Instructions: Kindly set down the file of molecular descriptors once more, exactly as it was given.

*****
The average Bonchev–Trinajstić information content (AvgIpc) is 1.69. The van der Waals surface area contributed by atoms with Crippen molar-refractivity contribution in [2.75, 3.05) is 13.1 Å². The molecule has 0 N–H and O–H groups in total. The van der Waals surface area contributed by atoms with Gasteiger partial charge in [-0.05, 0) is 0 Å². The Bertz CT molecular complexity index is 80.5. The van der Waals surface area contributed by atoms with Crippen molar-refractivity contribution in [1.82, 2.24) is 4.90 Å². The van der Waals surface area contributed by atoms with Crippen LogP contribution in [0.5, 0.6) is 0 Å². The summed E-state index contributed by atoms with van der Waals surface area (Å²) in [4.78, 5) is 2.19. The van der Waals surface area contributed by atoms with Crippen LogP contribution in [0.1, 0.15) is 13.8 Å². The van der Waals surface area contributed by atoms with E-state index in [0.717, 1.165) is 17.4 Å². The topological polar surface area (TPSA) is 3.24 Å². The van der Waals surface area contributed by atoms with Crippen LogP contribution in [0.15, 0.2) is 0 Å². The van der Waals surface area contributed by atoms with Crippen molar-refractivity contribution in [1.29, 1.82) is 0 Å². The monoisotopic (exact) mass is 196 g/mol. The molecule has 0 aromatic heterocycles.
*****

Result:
The average Bonchev–Trinajstić information content (AvgIpc) is 1.69. The van der Waals surface area contributed by atoms with Crippen molar-refractivity contribution in [2.75, 3.05) is 13.1 Å². The molecule has 0 N–H and O–H groups in total. The van der Waals surface area contributed by atoms with Gasteiger partial charge in [-0.05, 0) is 0 Å². The Bertz CT molecular complexity index is 80.5. The van der Waals surface area contributed by atoms with Crippen molar-refractivity contribution in [1.82, 2.24) is 4.90 Å². The van der Waals surface area contributed by atoms with Crippen LogP contribution in [0.5, 0.6) is 0 Å². The summed E-state index contributed by atoms with van der Waals surface area (Å²) in [4.78, 5) is 2.19. The van der Waals surface area contributed by atoms with Crippen LogP contribution in [0.1, 0.15) is 13.8 Å². The van der Waals surface area contributed by atoms with E-state index in [0.717, 1.165) is 17.4 Å². The topological polar surface area (TPSA) is 3.24 Å². The van der Waals surface area contributed by atoms with Crippen LogP contribution in [0.15, 0.2) is 0 Å². The van der Waals surface area contributed by atoms with Crippen molar-refractivity contribution in [1.29, 1.82) is 0 Å². The monoisotopic (exact) mass is 196 g/mol. The molecule has 0 aromatic heterocycles.